The small business and charity sector have more in common than many would realise facing many of the same challenges. Indeed, without both the country may very well grind to a halt.
The charity and small business sector both fill the gaps that are left by corporate and government who for one reason or another choose to leave this to the entrepreneurs, the family business, the innovators and the mums and dads.
Just like the small business sector the charity sector is made of up of fast moving, rapidly growing organisations, as it is of those who get by on what seems to be a shoe string budget making ends meet on a week to week basis.
Increasingly though small business is finding there is a place for them in the charity sector and it is helping them drive growth within their own business. What may have been previously seen as the space of large business, the charity sector offers many opportunities for small business and when it is done right it is a fruitful relationship not just for the charity partner, but almost more importantly, for the small business partner.
Often when small business considers their contribution to charity they feel their impact is limited by the size of their budget which can’t get near those of big business and then question the difference they are able to make. But the good news is you don’t need to be big in size of your company or contribution to build an effective relationship with your charity partner. In fact small business can make a greater impact and reap greater benefits due to their agility and flexibility in how they interact with external partners.
The benefits that small business can enjoy from an effective Corporate Social Responsibility program, let’s call it that for simplicity, can include the following:
- Increased employee engagement;
- Increased staff retention;
- More attractive employer;
- Increased customer loyalty;
- Brand differentiation;
- Attract new customers;
- Reduced operating costs; and
- Increased profits through innovation and shared value.
So how does carving off a portion of net profit at the end of financial year and donating that to charity lead to any of the above, yet alone multiple benefits? Well it doesn’t.
Donating money alone is unlikely to bring you the returns that you may enjoy by building a more effective relationship. Your charity partners want money, there is no question about that, but what is better for them in the longer term is for you as the supporter to have a profitable and meaningful outcome from the relationship. Quite simply if your relationship with your charity partner is NOT a profit centre back to you, then you are leaving money on the table.
Ask yourself the following questions which will help you identify the state of your relationship with your charity partner:
- Can I and those within my business clearly articulate the charity partner we support?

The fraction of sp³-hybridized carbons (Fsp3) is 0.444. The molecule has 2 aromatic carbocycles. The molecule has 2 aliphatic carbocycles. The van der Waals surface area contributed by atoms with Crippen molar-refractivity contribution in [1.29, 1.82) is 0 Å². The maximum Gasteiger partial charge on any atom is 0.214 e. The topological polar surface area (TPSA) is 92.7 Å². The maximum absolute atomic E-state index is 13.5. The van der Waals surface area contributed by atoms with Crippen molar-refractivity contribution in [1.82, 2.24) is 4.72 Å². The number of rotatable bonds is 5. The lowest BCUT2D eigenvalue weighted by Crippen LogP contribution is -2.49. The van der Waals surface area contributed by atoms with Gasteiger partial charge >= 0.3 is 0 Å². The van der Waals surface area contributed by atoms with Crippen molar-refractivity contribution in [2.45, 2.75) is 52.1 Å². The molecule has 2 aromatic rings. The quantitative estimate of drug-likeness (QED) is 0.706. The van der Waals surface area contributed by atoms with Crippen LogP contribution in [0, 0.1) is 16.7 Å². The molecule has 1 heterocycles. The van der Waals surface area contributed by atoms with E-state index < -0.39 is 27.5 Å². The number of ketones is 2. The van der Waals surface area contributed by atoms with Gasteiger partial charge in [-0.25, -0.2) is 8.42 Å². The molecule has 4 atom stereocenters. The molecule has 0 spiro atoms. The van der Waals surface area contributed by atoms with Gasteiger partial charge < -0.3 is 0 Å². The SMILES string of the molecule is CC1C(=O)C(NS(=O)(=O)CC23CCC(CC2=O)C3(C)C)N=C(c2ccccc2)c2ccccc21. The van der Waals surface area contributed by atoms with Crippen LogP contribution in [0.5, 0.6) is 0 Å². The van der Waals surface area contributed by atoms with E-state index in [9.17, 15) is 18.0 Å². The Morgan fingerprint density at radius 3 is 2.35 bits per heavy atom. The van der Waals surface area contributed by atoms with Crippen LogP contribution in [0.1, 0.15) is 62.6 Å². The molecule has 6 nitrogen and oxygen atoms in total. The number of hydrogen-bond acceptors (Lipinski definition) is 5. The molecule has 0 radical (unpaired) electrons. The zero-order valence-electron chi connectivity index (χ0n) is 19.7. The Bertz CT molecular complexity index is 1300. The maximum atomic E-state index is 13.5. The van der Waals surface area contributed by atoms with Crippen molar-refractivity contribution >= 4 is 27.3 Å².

- How many within my business can detail how the donations are used and what change is brought about as a result?
- Can I detail who directly benefits from the support?
- What measures do we have in place to record and assess the quantum and the effectiveness of our contributions
- Can I articulate the benefit that we derive?
The risk is if you can’t answer each of the questions above with compelling information your contribution to charity becomes more like another tax that we pay. And let’s be clear, we all pay too much of that as it is for often little return.
What does an effective relationship look like then if it is not based upon profit sharing alone?
The most effective CSR programs or relationships with charity partners and their supporters is based upon shared experiences. When you engineer a shared experience that has positive returns to you, then you are more likely to engage in it again, and therein lies the magic. If the relationship is a positive one for you, then you are likely to do more of it and as a direct consequence your charity partner will benefit as well.
But who in small business has the time to create these shared experiences? The answer to that is probably very few, but if we accept the principle that investing in the charity sector can and should be good for our business then isn’t it time we created some space and resources to make it happen?
By establishing a robust set of guiding principles or rules of engagement for our charity partners, by setting in place a reliable matrix to measure our investment and return we are more likely to build sustainable programs where everyone benefits and that is Doing Good by Doing Good.
About the Author:
Peter Baines became passionate for sustainable leadership after taking part in the natural disaster response team who witnessed the devastating effects of the 2004 Boxing Day Tsunami. In late 2005, Peter established Hands Across the Water, a charity that raises funds for and awareness of Thai children who were left orphaned by the disaster. Today, Peter helps businesses build effective sustainable leadership while travelling the globe as a keynote speaker. Published by WILEY, Doing Good by Doing Good is available NOW in paperback RRP $34.95 from www.peterbaines.com.au.